August 27, 2001-University of Virginia Medical Center to Pay $ 1.5 Million for Wrongful Death
The family of a Franklin County man who suffered a brain injury last year at
the University of Virginia Medical Center and subsequently died received a $ 1.5
million wrongful death settlement Friday, the maximum civil penalty allowed
under Virginia law for medical malpractice.
David Allen Hudson, 23, died last summer, 13 weeks after undergoing surgery
at the hospital to treat severe burn injuries. His mother and father, Mark
Hudson and Donna Wilkes of Franklin County, and two sisters, Tiffany Hudson and
Tabitha Wedemeyer, filed a medical malpractice claim against the university
alleging wrongful death.
UVa, in conjunction with the state, which owns the university and its medical
center, agreed to pay the $ 1.5 million. In accepting the settlement, the family
agreed never to sue. Judge Leslie Osborn of the Mecklenburg County Circuit Court approved the
settlement Friday, which transferred $ 120,000 to the university to cover
medical expenses Hudson still owed, leaving $ 1.38 million to the family. Their
Danville lawyer, Jim Daniel, received $ 326,314 of that sum.
Hudson's family "alleged that the hospital didn't take good care of him,"
said Frank "Bunky" Miller, the attorney who represented the state and
university. Miller said the university does not admit or deny the family's
allegation, but acknowledged in court papers that Hudson died due to "injuries"
he suffered while in the hospital.
"We paid for his death," Miller said.
Hudson was burned over 40 percent of his body on May 8, 2000, while working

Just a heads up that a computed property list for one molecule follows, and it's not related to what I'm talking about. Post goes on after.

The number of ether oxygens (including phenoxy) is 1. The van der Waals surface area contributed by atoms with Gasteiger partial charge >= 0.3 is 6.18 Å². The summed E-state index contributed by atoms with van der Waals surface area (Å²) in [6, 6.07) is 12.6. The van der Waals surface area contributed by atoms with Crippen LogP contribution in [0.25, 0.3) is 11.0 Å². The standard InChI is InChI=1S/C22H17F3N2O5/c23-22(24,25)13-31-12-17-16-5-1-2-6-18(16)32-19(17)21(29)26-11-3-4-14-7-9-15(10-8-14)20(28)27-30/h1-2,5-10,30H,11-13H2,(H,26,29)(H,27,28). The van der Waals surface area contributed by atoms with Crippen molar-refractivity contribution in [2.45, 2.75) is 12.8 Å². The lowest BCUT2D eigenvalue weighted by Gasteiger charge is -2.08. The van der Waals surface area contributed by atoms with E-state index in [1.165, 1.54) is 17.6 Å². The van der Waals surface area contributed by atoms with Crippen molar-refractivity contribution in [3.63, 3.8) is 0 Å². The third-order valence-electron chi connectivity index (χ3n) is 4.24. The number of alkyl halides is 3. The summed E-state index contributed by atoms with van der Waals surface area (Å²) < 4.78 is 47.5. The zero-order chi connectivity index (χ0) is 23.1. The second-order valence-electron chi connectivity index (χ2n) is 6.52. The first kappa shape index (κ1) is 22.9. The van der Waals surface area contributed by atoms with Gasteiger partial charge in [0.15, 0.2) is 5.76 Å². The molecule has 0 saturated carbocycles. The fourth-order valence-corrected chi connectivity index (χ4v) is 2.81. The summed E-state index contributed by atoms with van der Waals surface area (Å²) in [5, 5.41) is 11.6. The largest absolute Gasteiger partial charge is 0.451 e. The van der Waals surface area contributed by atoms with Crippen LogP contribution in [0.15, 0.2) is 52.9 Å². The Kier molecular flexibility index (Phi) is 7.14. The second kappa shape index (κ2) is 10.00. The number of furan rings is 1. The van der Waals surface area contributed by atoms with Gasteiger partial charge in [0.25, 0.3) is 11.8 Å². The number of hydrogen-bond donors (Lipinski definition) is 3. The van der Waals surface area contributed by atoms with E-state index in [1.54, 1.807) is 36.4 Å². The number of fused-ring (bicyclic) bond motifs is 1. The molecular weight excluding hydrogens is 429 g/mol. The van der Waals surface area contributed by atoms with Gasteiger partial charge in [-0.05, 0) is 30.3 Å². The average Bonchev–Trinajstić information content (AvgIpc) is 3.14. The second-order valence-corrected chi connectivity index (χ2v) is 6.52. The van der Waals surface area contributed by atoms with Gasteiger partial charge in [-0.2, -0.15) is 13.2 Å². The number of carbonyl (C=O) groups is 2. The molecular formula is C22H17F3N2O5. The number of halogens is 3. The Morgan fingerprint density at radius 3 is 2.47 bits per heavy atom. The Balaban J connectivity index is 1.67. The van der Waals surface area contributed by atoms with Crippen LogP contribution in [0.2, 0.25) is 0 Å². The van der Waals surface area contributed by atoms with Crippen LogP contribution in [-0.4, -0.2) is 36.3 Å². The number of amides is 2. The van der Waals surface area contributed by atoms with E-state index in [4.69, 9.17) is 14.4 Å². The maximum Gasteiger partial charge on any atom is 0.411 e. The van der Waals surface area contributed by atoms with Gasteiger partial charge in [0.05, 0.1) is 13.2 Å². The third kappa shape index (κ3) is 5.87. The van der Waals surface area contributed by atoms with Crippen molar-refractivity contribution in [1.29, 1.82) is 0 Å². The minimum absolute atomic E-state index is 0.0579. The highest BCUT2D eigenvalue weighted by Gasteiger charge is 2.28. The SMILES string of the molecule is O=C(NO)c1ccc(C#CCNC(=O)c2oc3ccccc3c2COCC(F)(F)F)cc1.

at Roanoke Co-op Franklin County Branch in Wirtz, a Southern States Cooperative
store formerly called Montgomery Farm Supply. He was in the process of removing
diesel fuel that had been mistakenly put in a fork lift and refilling the lift
with gasoline when the fuel caught fire. He was flown to Carilion Roanoke
Memorial Hospital and then transferred to the UVa medical center, which has a
After surgery the next day to attach temporary skin grafts, Hudson stopped
breathing for at least several minutes in the anesthesia recovery room,
suffering brain damage due to a lack of oxygen, according to medical records.
Although he was resuscitated, Hudson never regained consciousness and lapsed
into a vegetative state. Assured he would never recover, the family had his
feeding tube disconnected.
At his family's request, he was transferred to Carilion Franklin Memorial
Hospital in Rocky Mount, where he died July 27, 2000, of a bacterial infection,
complicated by his brain injury and the burns, according to his death
certificate and Rocky Mount physician Lyne Aigner, who took up Hudson's care
after he left UVa.
The family said it was told that while Hudson was in the anesthesia recovery
room, he was not hooked to vital-signs monitors that would have alerted medical
personnel when he stopped breathing. Medical experts who analyzed Hudson's
hospital records for the family's lawyer estimated he was without oxygen for
eight to 15 minutes.
Daniel, the family lawyer, attributed Hudson's brain injury to "some type of
human error -- just failing to check on David while he was in the recovery
Legal experts said UVa's payment of the full amount means university
officials were convinced the hospital was legally responsible for Hudson's brain
"Based on my experience, it is extremely unlikely that the University of
Virginia would pay the most that could be awarded in court voluntarily unless
well-credentialed medical experts had told them that the case was a case of
malpractice," said Thomas Williamson, a Richmond medical malpractice, personal
injury and product liability lawyer not involved in the case.
Payment of the malpractice cap without a trial "usually means there is not
much doubt about the negligence," said Michael Krauss, a law professor at the
George Mason University School of Law in Arlington.
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